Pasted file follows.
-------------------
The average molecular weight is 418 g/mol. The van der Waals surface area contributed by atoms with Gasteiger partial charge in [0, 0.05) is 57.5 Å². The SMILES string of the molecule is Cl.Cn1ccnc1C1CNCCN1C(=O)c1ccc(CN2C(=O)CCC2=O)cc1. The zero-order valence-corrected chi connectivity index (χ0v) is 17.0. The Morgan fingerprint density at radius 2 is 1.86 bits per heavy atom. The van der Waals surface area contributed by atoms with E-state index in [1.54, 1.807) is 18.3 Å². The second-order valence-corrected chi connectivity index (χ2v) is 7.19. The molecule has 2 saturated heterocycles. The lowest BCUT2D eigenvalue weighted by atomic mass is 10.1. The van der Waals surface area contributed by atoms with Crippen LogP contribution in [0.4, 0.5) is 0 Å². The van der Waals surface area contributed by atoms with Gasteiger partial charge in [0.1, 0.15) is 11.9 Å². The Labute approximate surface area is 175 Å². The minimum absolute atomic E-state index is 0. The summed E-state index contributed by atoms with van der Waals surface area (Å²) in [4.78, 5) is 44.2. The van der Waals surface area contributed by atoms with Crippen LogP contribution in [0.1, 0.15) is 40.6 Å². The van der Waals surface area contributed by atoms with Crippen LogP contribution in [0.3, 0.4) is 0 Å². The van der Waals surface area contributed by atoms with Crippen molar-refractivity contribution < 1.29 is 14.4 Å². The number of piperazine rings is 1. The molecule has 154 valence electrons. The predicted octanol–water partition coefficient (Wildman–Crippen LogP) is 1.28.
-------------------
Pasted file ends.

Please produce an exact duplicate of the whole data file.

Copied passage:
The average molecular weight is 418 g/mol. The van der Waals surface area contributed by atoms with Gasteiger partial charge in [0, 0.05) is 57.5 Å². The SMILES string of the molecule is Cl.Cn1ccnc1C1CNCCN1C(=O)c1ccc(CN2C(=O)CCC2=O)cc1. The zero-order valence-corrected chi connectivity index (χ0v) is 17.0. The Morgan fingerprint density at radius 2 is 1.86 bits per heavy atom. The van der Waals surface area contributed by atoms with E-state index in [1.54, 1.807) is 18.3 Å². The second-order valence-corrected chi connectivity index (χ2v) is 7.19. The molecule has 2 saturated heterocycles. The lowest BCUT2D eigenvalue weighted by atomic mass is 10.1. The van der Waals surface area contributed by atoms with Crippen LogP contribution in [0.4, 0.5) is 0 Å². The van der Waals surface area contributed by atoms with Gasteiger partial charge in [0.1, 0.15) is 11.9 Å². The Labute approximate surface area is 175 Å². The minimum absolute atomic E-state index is 0. The summed E-state index contributed by atoms with van der Waals surface area (Å²) in [4.78, 5) is 44.2. The van der Waals surface area contributed by atoms with Crippen LogP contribution in [0.1, 0.15) is 40.6 Å². The van der Waals surface area contributed by atoms with Crippen LogP contribution in [0.3, 0.4) is 0 Å². The van der Waals surface area contributed by atoms with Crippen molar-refractivity contribution < 1.29 is 14.4 Å². The number of piperazine rings is 1. The molecule has 154 valence electrons. The predicted octanol–water partition coefficient (Wildman–Crippen LogP) is 1.28.